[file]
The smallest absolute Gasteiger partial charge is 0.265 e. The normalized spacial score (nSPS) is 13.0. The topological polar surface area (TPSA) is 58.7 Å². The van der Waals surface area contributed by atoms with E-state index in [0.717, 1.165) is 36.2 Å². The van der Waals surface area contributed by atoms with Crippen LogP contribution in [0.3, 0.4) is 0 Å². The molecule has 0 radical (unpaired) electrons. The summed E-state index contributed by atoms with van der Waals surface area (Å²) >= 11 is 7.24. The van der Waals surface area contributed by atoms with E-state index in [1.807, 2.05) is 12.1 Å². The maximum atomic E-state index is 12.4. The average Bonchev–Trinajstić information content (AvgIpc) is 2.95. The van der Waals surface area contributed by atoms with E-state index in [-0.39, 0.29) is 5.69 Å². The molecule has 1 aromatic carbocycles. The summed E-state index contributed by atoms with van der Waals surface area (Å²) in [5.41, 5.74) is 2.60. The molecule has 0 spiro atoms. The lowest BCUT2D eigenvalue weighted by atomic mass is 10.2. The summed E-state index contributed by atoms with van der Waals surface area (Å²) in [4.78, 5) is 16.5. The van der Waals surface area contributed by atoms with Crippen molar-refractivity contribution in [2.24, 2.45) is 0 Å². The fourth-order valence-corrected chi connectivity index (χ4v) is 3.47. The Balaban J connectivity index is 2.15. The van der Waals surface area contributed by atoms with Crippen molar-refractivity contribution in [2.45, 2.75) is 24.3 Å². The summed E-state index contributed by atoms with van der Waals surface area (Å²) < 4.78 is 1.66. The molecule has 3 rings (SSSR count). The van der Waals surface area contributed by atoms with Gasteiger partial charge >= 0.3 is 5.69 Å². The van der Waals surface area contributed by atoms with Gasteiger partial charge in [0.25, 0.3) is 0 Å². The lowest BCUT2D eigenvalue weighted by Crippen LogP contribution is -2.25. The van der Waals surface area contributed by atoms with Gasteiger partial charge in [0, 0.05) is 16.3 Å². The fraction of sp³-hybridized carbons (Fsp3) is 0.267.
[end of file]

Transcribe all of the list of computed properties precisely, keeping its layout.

The smallest absolute Gasteiger partial charge is 0.265 e. The normalized spacial score (nSPS) is 13.0. The topological polar surface area (TPSA) is 58.7 Å². The van der Waals surface area contributed by atoms with E-state index in [0.717, 1.165) is 36.2 Å². The van der Waals surface area contributed by atoms with Crippen LogP contribution in [0.3, 0.4) is 0 Å². The molecule has 0 radical (unpaired) electrons. The summed E-state index contributed by atoms with van der Waals surface area (Å²) >= 11 is 7.24. The van der Waals surface area contributed by atoms with E-state index in [1.807, 2.05) is 12.1 Å². The maximum atomic E-state index is 12.4. The average Bonchev–Trinajstić information content (AvgIpc) is 2.95. The van der Waals surface area contributed by atoms with E-state index in [-0.39, 0.29) is 5.69 Å². The molecule has 1 aromatic carbocycles. The summed E-state index contributed by atoms with van der Waals surface area (Å²) in [5.41, 5.74) is 2.60. The molecule has 0 spiro atoms. The lowest BCUT2D eigenvalue weighted by atomic mass is 10.2. The summed E-state index contributed by atoms with van der Waals surface area (Å²) in [4.78, 5) is 16.5. The van der Waals surface area contributed by atoms with Crippen molar-refractivity contribution in [2.24, 2.45) is 0 Å². The fourth-order valence-corrected chi connectivity index (χ4v) is 3.47. The Balaban J connectivity index is 2.15. The van der Waals surface area contributed by atoms with Crippen molar-refractivity contribution in [2.45, 2.75) is 24.3 Å². The summed E-state index contributed by atoms with van der Waals surface area (Å²) < 4.78 is 1.66. The molecule has 3 rings (SSSR count). The van der Waals surface area contributed by atoms with Gasteiger partial charge >= 0.3 is 5.69 Å². The van der Waals surface area contributed by atoms with Gasteiger partial charge in [0.25, 0.3) is 0 Å². The lowest BCUT2D eigenvalue weighted by Crippen LogP contribution is -2.25. The van der Waals surface area contributed by atoms with Gasteiger partial charge in [0, 0.05) is 16.3 Å². The fraction of sp³-hybridized carbons (Fsp3) is 0.267.